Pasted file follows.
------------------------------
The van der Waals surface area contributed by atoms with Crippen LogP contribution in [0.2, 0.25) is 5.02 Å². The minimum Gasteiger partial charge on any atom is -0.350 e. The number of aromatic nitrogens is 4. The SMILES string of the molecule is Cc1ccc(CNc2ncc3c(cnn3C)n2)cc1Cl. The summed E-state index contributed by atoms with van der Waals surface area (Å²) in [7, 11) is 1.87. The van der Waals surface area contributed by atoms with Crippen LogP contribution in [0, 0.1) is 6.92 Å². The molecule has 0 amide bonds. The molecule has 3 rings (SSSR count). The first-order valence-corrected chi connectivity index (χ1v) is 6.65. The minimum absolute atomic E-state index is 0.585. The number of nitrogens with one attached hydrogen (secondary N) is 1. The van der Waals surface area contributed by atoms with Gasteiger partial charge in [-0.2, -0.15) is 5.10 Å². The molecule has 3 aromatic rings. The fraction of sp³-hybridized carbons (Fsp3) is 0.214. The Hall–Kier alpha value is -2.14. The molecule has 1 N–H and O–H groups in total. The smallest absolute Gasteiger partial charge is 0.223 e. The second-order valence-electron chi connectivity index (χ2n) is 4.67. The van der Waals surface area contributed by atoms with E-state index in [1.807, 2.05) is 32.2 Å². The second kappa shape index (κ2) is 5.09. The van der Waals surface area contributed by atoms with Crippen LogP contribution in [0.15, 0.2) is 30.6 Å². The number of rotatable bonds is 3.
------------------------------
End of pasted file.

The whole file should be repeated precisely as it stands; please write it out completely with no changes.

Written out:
The van der Waals surface area contributed by atoms with Crippen LogP contribution in [0.2, 0.25) is 5.02 Å². The minimum Gasteiger partial charge on any atom is -0.350 e. The number of aromatic nitrogens is 4. The SMILES string of the molecule is Cc1ccc(CNc2ncc3c(cnn3C)n2)cc1Cl. The summed E-state index contributed by atoms with van der Waals surface area (Å²) in [7, 11) is 1.87. The van der Waals surface area contributed by atoms with Crippen LogP contribution in [0, 0.1) is 6.92 Å². The molecule has 0 amide bonds. The molecule has 3 rings (SSSR count). The first-order valence-corrected chi connectivity index (χ1v) is 6.65. The minimum absolute atomic E-state index is 0.585. The number of nitrogens with one attached hydrogen (secondary N) is 1. The van der Waals surface area contributed by atoms with Gasteiger partial charge in [-0.2, -0.15) is 5.10 Å². The molecule has 3 aromatic rings. The fraction of sp³-hybridized carbons (Fsp3) is 0.214. The Hall–Kier alpha value is -2.14. The molecule has 1 N–H and O–H groups in total. The smallest absolute Gasteiger partial charge is 0.223 e. The second-order valence-electron chi connectivity index (χ2n) is 4.67. The van der Waals surface area contributed by atoms with E-state index in [1.807, 2.05) is 32.2 Å². The second kappa shape index (κ2) is 5.09. The van der Waals surface area contributed by atoms with Crippen LogP contribution in [0.15, 0.2) is 30.6 Å². The number of rotatable bonds is 3.